1. Sri Lankan Tamils remember relatives killed in the civil war

Sri Lankan Tamils remember relatives killed in the civil war

A Sri Lankan court barred activists from holding a commemoration near a monument to Tamils killed in the fighting, but other memorials were carried out unhindered in many parts of the country's north and east.

By: | Colombo | Published: May 19, 2017 5:47 AM
Sri Lanka’s ethnic Tamils on Thursday lit lamps and displayed photos framed in flowers of relatives killed in a bloody civil war. (Reuters)

Sri Lanka’s ethnic Tamils on Thursday lit lamps and displayed photos framed in flowers of relatives killed in a bloody civil war, marking the eighth anniversary of the end of the fighting. A Sri Lankan court barred activists from holding a commemoration near a monument to Tamils killed in the fighting, but other memorials were carried out unhindered in many parts of the country’s north and east.

C.V. Wigneswaran, the chief minister of the Tamil-majority northern province lit a commemorative fire in Mullivaikkal beach where tens of thousands of civilians are believed to have been killed in the last days of the fighting. It was here that the now-defeated Tamil Tiger rebels mounted their last stand against advancing government troops in May 2009.

Wigneswaran said a disproportionate number of soldiers are still stationed in the former war zone. ”Even after eight years since the war’s end and with no reports of any kind of political violence during this period, some 150,000 soldiers are kept in the northern province,” Wigneswaran said.

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He accused the soldiers of taking over residents’ farmlands and homes and starting up businesses that have unfairly competed with Tamil-owned firms and cost people their jobs. ”In truth the army, navy and the air force have no business here,” Wigneswaran said.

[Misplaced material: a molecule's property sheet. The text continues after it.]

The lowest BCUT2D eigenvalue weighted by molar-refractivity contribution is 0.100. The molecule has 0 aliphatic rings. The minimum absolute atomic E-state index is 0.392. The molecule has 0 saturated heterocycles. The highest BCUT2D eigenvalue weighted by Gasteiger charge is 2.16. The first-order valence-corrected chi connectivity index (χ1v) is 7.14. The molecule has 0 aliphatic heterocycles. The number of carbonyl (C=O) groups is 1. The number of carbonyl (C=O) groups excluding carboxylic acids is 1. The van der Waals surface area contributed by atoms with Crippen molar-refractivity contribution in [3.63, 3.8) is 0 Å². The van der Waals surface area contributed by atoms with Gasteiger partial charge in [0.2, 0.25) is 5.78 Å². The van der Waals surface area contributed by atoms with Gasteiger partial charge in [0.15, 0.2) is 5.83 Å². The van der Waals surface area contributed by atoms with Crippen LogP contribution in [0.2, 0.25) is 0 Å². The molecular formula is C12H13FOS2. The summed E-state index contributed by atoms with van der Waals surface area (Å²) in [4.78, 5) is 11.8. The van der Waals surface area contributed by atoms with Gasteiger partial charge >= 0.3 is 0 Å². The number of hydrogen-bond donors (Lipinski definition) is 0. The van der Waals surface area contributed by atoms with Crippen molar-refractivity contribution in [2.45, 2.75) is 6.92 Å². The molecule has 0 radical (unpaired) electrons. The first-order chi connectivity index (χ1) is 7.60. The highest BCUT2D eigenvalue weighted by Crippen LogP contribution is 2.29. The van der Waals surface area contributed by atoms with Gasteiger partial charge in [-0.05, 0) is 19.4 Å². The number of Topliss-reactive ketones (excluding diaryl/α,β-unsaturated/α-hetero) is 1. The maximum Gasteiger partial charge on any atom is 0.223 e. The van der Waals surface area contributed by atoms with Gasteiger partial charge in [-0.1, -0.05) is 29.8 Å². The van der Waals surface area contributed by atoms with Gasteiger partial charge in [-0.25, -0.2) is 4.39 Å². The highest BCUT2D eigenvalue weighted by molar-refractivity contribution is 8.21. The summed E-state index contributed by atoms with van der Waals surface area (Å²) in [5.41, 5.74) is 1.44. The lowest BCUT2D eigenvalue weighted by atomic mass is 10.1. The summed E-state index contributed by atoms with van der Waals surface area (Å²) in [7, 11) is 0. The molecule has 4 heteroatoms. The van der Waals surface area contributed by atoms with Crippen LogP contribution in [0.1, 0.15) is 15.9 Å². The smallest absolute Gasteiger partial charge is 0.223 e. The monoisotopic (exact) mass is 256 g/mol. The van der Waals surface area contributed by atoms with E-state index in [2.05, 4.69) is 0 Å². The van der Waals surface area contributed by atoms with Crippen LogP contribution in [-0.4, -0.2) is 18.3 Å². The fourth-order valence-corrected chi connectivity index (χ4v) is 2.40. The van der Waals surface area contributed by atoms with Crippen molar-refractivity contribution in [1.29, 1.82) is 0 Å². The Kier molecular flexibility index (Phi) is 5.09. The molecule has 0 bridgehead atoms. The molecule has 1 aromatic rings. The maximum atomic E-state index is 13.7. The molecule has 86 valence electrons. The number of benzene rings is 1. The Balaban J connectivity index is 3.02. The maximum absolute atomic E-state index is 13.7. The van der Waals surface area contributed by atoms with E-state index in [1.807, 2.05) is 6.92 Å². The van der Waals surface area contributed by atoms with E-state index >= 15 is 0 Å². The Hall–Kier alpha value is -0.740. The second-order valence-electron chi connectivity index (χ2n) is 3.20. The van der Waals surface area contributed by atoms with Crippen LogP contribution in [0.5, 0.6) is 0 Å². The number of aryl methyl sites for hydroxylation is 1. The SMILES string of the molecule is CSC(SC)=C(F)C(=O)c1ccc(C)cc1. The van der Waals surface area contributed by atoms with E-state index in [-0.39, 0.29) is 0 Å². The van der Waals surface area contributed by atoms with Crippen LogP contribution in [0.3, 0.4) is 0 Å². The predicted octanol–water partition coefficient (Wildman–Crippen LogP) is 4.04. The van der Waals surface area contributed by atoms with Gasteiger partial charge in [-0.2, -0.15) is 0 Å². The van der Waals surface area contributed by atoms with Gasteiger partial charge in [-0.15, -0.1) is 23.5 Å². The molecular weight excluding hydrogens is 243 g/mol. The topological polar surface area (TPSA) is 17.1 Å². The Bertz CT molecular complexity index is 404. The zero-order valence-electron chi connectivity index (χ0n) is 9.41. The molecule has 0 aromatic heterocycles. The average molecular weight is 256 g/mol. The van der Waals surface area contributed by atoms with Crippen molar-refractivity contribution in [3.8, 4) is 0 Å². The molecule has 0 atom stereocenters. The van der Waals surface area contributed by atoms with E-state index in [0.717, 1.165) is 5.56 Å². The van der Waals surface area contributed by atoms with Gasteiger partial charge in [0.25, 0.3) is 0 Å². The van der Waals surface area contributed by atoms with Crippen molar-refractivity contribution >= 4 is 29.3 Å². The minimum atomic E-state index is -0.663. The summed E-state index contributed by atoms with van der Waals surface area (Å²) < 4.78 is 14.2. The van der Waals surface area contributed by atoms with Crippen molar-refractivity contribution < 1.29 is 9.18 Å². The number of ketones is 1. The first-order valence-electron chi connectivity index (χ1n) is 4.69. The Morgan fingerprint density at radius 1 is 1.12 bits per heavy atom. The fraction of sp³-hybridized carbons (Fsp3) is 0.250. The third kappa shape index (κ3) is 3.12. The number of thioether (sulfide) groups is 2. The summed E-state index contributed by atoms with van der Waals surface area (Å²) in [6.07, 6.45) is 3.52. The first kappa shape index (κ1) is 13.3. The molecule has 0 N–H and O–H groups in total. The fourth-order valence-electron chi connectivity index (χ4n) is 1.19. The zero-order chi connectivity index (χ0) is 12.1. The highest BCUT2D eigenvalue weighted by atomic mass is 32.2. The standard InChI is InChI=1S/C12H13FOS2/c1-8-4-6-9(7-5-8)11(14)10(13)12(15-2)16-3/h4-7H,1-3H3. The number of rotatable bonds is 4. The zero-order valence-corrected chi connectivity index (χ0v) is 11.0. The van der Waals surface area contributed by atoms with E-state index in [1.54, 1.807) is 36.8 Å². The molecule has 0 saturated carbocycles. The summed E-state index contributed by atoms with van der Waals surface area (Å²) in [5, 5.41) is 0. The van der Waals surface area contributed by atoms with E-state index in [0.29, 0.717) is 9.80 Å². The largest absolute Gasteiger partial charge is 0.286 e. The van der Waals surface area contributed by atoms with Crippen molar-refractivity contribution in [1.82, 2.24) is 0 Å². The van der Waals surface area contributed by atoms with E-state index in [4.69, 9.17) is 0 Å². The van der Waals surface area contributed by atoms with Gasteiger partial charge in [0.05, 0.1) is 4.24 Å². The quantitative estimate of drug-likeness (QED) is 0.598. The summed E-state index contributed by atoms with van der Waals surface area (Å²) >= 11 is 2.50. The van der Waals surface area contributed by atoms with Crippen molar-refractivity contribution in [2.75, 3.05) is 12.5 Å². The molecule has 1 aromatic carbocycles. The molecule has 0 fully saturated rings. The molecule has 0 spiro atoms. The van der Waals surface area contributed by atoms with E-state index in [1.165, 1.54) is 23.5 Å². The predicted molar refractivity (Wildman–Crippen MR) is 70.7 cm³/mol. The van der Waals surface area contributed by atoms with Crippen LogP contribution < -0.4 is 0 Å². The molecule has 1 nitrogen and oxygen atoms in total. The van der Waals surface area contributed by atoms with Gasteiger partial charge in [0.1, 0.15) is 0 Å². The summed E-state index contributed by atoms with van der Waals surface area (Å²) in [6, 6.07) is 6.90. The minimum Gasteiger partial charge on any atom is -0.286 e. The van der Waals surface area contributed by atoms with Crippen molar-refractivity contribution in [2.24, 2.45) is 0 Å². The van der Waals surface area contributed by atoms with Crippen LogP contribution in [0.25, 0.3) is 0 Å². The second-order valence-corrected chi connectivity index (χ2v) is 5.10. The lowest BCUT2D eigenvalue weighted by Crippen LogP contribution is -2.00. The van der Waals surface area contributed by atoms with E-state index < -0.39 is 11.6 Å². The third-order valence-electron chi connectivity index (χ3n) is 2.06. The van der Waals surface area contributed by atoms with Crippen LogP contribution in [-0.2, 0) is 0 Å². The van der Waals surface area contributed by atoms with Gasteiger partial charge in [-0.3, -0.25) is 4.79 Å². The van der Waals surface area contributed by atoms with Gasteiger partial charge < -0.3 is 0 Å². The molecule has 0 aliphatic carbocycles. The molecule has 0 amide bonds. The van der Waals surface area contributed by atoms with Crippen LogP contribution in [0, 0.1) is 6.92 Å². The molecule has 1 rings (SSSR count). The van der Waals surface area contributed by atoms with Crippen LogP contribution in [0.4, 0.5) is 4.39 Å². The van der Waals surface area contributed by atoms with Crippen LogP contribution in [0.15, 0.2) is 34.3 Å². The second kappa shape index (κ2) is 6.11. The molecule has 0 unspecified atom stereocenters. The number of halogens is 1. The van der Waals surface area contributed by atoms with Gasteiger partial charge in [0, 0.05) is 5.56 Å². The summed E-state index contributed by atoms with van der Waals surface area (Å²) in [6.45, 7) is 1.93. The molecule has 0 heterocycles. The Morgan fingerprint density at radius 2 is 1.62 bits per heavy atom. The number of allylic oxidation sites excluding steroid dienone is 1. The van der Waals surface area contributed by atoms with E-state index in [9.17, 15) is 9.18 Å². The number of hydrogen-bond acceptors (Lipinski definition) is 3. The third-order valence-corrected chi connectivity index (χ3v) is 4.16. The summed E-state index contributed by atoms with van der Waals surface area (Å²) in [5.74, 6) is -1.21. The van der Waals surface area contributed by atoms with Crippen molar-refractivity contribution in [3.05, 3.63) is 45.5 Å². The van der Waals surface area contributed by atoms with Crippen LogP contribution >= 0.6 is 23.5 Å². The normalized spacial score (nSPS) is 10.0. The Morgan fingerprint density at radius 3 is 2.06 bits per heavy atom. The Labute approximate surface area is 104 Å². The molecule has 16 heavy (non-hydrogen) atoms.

The opposition leader of Sri Lanka’s Parliament, Rajavarothayam Sampanthan, said that details of the war largely hidden from the world must be revealed. The government evicted international aid workers and blocked independent media from the war zone when the war escalated, making it impossible to arrive at a clear death toll.

Ethnic Tamil civilians for five years after the war ended were denied the right to publicly remember those who died. People who defied the prohibition were arrested and harassed by the military and police. However, the defeat of strongman President Mahinda Rajapaksa in the 2015 election brought some freedoms. The new government has insisted that it will not allow dead Tamil Tiger rebels to be memorialised.

According to a United Nations report some 40,000 civilians may have been killed in the final months of the fighting in a war. In Colombo, President Maithripala Sirisena will lay a wreath at a memorial for fallen soldiers on Friday to mark the end of the civil war.

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